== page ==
Dallas Public Library Special Collections (has a number of collections focusing on Dallas)
Fort Worth Public Library Genealogy, History, and Archives Department (houses numerous Fort Worth collections)
Most of the public libraries in the suburbs have local history collections too. Many of these collections also contain archival materials.
Fort Museum of Science and History, Library and Archives
Frontiers of Flight Museum Research Library
Perot Museum of Nature and Science
As mentioned earlier, archives are different animals than libraries, and their policies and procedures reflect this. When visiting an archive for research purposes, be prepared to follow their rules, but also try to understand why these rules are in place. Remember, archival repositories hold unique collections that are impossible to replace, so user policies are more restrictive than those of libraries.
Most archives have a similar set of policies and procedures, including requiring you to register once you arrive to conduct research. In most archives, you will be asked to register as a user by showing some form of personal identification and completing a user form (which the archives will keep to document your visit). You may also be asked to lock up purses, backpacks, notebooks, and other non-essential items, only bringing paper, pencil (ink is prohibited in most archives because an errant mark can damage materials), or a computer into the research room for note-taking. A staff member will then conduct a reference interview with you to find out about your research focus and to help determine if, or how, the archives’ collection can help.
Once appropriate collections are identified, an archivist may provide a finding aid to each collection you want to use. A finding aid is an important access and descriptive tool for archival collections. Finding aids reveal information about who or what organization created the collection, the scope of the topics reflected in the collection, the dates of the materials in the collection, and a container list, showing what is in each box of the collection. By using the finding aid, you will be able to request specific boxes and folders from the collection. (A helpful site to finding aids in a number of archival institutions across Texas can be found at Texas Archival Resources Online.)
At this point, the archives staff will probably ask you to fill out “call-slips,” where you request specific boxes and/or folders from the collections you are interested in. The staff will retrieve the boxes/folders and bring them to you in the research room. Don’t be surprised if they give you one box at a time and require you to sit at a table that is being monitored by staff and/or video cameras. Keep in mind that security is a priority in all archival institutions. You will not be allowed to take the materials out of the research room, so your research must be conducted when the archives is open. Budget your time accordingly, keeping in mind that archives have limited hours, and archival research takes time and is unlike using books and other sources, which have indexes and other precise access tools.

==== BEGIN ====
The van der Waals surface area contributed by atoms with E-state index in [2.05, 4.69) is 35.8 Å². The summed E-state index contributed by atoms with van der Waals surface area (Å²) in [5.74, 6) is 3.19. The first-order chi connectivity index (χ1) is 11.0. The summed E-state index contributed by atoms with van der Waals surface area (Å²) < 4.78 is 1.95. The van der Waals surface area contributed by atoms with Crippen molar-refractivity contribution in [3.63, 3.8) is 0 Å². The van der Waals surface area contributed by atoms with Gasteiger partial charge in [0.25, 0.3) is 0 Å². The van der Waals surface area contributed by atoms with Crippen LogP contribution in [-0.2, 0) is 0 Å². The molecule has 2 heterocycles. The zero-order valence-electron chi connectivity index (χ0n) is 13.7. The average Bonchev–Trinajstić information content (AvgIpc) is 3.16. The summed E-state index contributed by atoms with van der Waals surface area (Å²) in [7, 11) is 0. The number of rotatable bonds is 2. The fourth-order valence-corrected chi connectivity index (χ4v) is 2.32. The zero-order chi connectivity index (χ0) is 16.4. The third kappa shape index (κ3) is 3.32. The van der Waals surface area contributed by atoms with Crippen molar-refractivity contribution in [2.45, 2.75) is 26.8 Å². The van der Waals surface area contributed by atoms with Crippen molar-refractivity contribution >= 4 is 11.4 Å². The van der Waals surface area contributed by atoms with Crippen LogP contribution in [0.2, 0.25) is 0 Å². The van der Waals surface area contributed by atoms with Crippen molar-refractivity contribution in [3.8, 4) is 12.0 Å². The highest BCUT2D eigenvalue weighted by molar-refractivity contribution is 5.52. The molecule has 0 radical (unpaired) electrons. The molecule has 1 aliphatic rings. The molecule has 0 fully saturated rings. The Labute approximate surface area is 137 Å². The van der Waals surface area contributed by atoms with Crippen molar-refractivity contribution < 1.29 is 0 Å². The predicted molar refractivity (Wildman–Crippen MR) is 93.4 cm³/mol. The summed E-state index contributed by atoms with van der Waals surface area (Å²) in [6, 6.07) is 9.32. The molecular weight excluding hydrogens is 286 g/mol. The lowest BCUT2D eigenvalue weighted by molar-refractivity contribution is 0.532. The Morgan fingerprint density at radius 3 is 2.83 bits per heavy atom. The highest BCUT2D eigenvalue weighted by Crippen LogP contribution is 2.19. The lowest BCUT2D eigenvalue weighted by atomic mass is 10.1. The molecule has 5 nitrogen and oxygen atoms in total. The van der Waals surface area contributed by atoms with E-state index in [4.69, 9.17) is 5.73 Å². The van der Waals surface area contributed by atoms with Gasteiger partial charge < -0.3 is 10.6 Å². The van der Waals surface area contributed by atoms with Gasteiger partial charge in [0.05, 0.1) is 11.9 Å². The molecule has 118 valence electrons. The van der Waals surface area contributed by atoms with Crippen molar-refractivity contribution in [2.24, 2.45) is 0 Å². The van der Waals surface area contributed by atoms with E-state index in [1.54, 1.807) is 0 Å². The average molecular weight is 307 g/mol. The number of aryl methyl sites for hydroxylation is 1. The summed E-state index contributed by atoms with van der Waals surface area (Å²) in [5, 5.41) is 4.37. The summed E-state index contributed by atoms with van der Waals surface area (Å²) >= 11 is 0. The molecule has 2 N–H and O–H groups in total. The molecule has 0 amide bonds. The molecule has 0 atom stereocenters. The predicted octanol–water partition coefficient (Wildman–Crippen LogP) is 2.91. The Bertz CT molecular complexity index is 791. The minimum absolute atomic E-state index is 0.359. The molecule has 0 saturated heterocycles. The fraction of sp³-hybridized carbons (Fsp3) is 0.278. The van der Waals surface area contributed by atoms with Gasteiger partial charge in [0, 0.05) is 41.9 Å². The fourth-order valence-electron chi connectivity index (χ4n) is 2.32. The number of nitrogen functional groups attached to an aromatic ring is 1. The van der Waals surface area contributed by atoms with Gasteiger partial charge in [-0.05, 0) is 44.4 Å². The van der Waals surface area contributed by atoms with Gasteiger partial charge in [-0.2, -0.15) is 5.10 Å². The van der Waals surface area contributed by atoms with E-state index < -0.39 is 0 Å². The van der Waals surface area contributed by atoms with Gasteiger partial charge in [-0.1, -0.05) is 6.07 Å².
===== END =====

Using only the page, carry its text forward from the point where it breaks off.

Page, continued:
Be sure when taking notes from an archives collection that you include bibliographic information that you will need later in order to cite the collection and its contents in your footnotes and bibliography. Many finding aids will show you how to cite a collection, but not all will. If the finding aid you are using doesn’t give you the bibliographic citation, then record the complete title of the collection, the collection’s unique identifying number (if it has one), the box and folder numbers you used, as well as the folder titles. As long as you have this information, then you will be able to write your footnotes and bibliography using any footnoting style and format.
When you find material that you want to copy or scan, then ask the staff about the archives’ copy policy. Some archives will allow you to scan documents using your phone or camera, while others may require that all copies and scans be done by staff members, who will charge you a fee to defray costs. If you think that publishing some of the items you are using may occur in the future (or even if there is only a remote possibility), then be aware that some archives have publication fees associated with the reproduction of archival materials in books, videos, advertisements, television, and other products, especially if these products are commercial in nature (as opposed to being sponsored by non-profits). It never hurts to request the archives’ fee schedule, so you will have this information.
Once you have completed your research, then return the archival boxes/folders to the staff member at the reference desk, retrieve the personal items you locked up when you registered, and depart. If you find that you have questions after leaving the archives, feel free to contact the archives staff to get the answers. They are happy to help.